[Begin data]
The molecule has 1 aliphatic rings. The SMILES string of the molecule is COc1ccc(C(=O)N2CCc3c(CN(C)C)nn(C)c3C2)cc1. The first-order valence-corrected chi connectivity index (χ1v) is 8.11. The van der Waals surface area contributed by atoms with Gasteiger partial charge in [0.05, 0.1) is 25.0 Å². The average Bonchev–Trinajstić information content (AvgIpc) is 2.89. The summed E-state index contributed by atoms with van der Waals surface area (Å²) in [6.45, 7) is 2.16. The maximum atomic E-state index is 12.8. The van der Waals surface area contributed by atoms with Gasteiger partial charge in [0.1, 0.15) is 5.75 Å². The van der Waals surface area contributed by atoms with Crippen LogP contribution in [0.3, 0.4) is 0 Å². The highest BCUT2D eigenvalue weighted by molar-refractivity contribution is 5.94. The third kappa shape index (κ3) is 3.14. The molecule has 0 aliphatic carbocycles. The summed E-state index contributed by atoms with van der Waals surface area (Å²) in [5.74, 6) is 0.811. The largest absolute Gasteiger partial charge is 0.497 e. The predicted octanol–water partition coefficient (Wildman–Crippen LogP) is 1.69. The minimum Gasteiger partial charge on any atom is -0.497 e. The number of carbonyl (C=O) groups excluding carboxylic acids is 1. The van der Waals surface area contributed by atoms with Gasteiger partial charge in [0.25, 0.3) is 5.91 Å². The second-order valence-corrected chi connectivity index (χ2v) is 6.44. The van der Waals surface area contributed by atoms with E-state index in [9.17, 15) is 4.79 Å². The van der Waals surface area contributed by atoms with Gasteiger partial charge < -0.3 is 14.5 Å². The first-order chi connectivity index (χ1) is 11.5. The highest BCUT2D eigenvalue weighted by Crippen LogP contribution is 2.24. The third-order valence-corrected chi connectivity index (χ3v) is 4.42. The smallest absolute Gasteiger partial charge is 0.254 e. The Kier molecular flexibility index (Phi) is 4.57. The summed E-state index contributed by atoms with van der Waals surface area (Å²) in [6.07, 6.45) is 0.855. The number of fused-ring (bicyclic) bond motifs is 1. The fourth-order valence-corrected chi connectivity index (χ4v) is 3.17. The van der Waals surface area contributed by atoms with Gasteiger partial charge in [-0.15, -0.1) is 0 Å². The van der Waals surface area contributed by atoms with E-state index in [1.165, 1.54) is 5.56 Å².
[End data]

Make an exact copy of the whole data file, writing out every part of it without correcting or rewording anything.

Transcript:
The molecule has 1 aliphatic rings. The SMILES string of the molecule is COc1ccc(C(=O)N2CCc3c(CN(C)C)nn(C)c3C2)cc1. The first-order valence-corrected chi connectivity index (χ1v) is 8.11. The van der Waals surface area contributed by atoms with Gasteiger partial charge in [0.05, 0.1) is 25.0 Å². The average Bonchev–Trinajstić information content (AvgIpc) is 2.89. The summed E-state index contributed by atoms with van der Waals surface area (Å²) in [6.45, 7) is 2.16. The maximum atomic E-state index is 12.8. The van der Waals surface area contributed by atoms with Gasteiger partial charge in [0.1, 0.15) is 5.75 Å². The van der Waals surface area contributed by atoms with Crippen LogP contribution in [0.3, 0.4) is 0 Å². The highest BCUT2D eigenvalue weighted by molar-refractivity contribution is 5.94. The third kappa shape index (κ3) is 3.14. The molecule has 0 aliphatic carbocycles. The summed E-state index contributed by atoms with van der Waals surface area (Å²) in [5.74, 6) is 0.811. The largest absolute Gasteiger partial charge is 0.497 e. The predicted octanol–water partition coefficient (Wildman–Crippen LogP) is 1.69. The minimum Gasteiger partial charge on any atom is -0.497 e. The number of carbonyl (C=O) groups excluding carboxylic acids is 1. The van der Waals surface area contributed by atoms with Gasteiger partial charge in [0.25, 0.3) is 5.91 Å². The second-order valence-corrected chi connectivity index (χ2v) is 6.44. The van der Waals surface area contributed by atoms with E-state index in [9.17, 15) is 4.79 Å². The van der Waals surface area contributed by atoms with Gasteiger partial charge < -0.3 is 14.5 Å². The first-order chi connectivity index (χ1) is 11.5. The highest BCUT2D eigenvalue weighted by Crippen LogP contribution is 2.24. The third-order valence-corrected chi connectivity index (χ3v) is 4.42. The smallest absolute Gasteiger partial charge is 0.254 e. The Kier molecular flexibility index (Phi) is 4.57. The summed E-state index contributed by atoms with van der Waals surface area (Å²) in [6.07, 6.45) is 0.855. The number of fused-ring (bicyclic) bond motifs is 1. The fourth-order valence-corrected chi connectivity index (χ4v) is 3.17. The van der Waals surface area contributed by atoms with Gasteiger partial charge in [-0.15, -0.1) is 0 Å². The van der Waals surface area contributed by atoms with E-state index in [1.165, 1.54) is 5.56 Å².